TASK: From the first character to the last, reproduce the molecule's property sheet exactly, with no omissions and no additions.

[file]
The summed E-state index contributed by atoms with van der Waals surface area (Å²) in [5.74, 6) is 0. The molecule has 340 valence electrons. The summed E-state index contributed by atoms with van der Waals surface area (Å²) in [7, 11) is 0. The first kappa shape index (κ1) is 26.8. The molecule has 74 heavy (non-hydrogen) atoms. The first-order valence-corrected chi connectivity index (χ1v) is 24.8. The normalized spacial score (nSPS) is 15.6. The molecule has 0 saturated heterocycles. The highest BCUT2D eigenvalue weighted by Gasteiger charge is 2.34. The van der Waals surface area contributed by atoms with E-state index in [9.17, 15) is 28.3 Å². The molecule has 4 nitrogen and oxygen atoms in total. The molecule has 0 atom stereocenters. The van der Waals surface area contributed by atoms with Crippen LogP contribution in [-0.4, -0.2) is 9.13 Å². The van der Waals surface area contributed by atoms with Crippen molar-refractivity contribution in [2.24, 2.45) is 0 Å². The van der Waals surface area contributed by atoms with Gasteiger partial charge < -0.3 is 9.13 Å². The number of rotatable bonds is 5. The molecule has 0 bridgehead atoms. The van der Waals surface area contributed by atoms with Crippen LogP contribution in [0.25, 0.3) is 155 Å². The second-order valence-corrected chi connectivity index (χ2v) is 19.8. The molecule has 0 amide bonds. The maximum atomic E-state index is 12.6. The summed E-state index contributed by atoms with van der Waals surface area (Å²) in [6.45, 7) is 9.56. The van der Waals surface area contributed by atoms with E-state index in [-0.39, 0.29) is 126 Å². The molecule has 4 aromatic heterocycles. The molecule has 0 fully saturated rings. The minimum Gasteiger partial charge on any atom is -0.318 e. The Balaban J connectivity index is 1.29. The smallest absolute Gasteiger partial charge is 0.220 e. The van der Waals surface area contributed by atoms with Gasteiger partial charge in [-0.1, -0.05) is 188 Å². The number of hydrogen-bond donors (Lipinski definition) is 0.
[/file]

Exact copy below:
The summed E-state index contributed by atoms with van der Waals surface area (Å²) in [5.74, 6) is 0. The molecule has 340 valence electrons. The summed E-state index contributed by atoms with van der Waals surface area (Å²) in [7, 11) is 0. The first kappa shape index (κ1) is 26.8. The molecule has 74 heavy (non-hydrogen) atoms. The first-order valence-corrected chi connectivity index (χ1v) is 24.8. The normalized spacial score (nSPS) is 15.6. The molecule has 0 saturated heterocycles. The highest BCUT2D eigenvalue weighted by Gasteiger charge is 2.34. The van der Waals surface area contributed by atoms with E-state index in [9.17, 15) is 28.3 Å². The molecule has 4 nitrogen and oxygen atoms in total. The molecule has 0 atom stereocenters. The van der Waals surface area contributed by atoms with Crippen LogP contribution in [-0.4, -0.2) is 9.13 Å². The van der Waals surface area contributed by atoms with Crippen molar-refractivity contribution in [2.24, 2.45) is 0 Å². The van der Waals surface area contributed by atoms with Gasteiger partial charge < -0.3 is 9.13 Å². The number of rotatable bonds is 5. The molecule has 0 bridgehead atoms. The van der Waals surface area contributed by atoms with Crippen LogP contribution in [0.25, 0.3) is 155 Å². The second-order valence-corrected chi connectivity index (χ2v) is 19.8. The molecule has 0 amide bonds. The maximum atomic E-state index is 12.6. The summed E-state index contributed by atoms with van der Waals surface area (Å²) in [6.45, 7) is 9.56. The van der Waals surface area contributed by atoms with E-state index in [-0.39, 0.29) is 126 Å². The molecule has 4 aromatic heterocycles. The molecule has 0 fully saturated rings. The minimum Gasteiger partial charge on any atom is -0.318 e. The Balaban J connectivity index is 1.29. The smallest absolute Gasteiger partial charge is 0.220 e. The van der Waals surface area contributed by atoms with Gasteiger partial charge in [-0.1, -0.05) is 188 Å². The number of hydrogen-bond donors (Lipinski definition) is 0.